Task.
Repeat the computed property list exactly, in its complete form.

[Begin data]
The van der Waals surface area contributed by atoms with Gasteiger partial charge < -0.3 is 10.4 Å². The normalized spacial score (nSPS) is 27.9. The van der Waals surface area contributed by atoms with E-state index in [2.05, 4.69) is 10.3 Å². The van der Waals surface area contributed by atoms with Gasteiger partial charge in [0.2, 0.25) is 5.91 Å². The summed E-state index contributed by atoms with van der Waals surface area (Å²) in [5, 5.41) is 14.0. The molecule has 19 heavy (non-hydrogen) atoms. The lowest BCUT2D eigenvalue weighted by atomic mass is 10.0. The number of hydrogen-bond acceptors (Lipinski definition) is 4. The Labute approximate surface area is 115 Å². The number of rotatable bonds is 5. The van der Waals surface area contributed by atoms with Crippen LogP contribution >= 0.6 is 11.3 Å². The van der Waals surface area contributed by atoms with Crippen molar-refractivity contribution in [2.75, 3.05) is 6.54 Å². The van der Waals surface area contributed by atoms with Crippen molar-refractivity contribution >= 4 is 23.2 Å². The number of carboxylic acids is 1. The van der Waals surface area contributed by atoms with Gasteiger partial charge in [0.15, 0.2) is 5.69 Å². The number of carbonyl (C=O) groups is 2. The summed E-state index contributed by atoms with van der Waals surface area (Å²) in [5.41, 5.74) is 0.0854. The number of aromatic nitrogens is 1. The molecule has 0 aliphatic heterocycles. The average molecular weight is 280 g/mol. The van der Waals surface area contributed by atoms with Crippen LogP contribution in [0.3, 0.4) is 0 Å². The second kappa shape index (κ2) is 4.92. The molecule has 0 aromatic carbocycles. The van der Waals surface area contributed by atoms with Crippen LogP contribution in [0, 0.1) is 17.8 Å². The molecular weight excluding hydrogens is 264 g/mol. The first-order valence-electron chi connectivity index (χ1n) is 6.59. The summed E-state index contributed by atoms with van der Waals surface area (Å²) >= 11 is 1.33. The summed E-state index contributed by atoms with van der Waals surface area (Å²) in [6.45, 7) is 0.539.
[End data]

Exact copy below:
The van der Waals surface area contributed by atoms with Gasteiger partial charge < -0.3 is 10.4 Å². The normalized spacial score (nSPS) is 27.9. The van der Waals surface area contributed by atoms with E-state index in [2.05, 4.69) is 10.3 Å². The van der Waals surface area contributed by atoms with Gasteiger partial charge in [0.2, 0.25) is 5.91 Å². The summed E-state index contributed by atoms with van der Waals surface area (Å²) in [5, 5.41) is 14.0. The molecule has 19 heavy (non-hydrogen) atoms. The lowest BCUT2D eigenvalue weighted by atomic mass is 10.0. The number of hydrogen-bond acceptors (Lipinski definition) is 4. The Labute approximate surface area is 115 Å². The number of rotatable bonds is 5. The van der Waals surface area contributed by atoms with Crippen LogP contribution >= 0.6 is 11.3 Å². The van der Waals surface area contributed by atoms with Crippen molar-refractivity contribution in [2.75, 3.05) is 6.54 Å². The van der Waals surface area contributed by atoms with Crippen molar-refractivity contribution >= 4 is 23.2 Å². The number of carboxylic acids is 1. The van der Waals surface area contributed by atoms with Gasteiger partial charge in [0.15, 0.2) is 5.69 Å². The number of carbonyl (C=O) groups is 2. The summed E-state index contributed by atoms with van der Waals surface area (Å²) in [5.41, 5.74) is 0.0854. The number of aromatic nitrogens is 1. The molecule has 0 aliphatic heterocycles. The average molecular weight is 280 g/mol. The van der Waals surface area contributed by atoms with Crippen LogP contribution in [0.3, 0.4) is 0 Å². The second kappa shape index (κ2) is 4.92. The molecule has 0 aromatic carbocycles. The van der Waals surface area contributed by atoms with Crippen LogP contribution in [0, 0.1) is 17.8 Å². The molecular weight excluding hydrogens is 264 g/mol. The first-order valence-electron chi connectivity index (χ1n) is 6.59. The summed E-state index contributed by atoms with van der Waals surface area (Å²) >= 11 is 1.33. The summed E-state index contributed by atoms with van der Waals surface area (Å²) in [6.45, 7) is 0.539.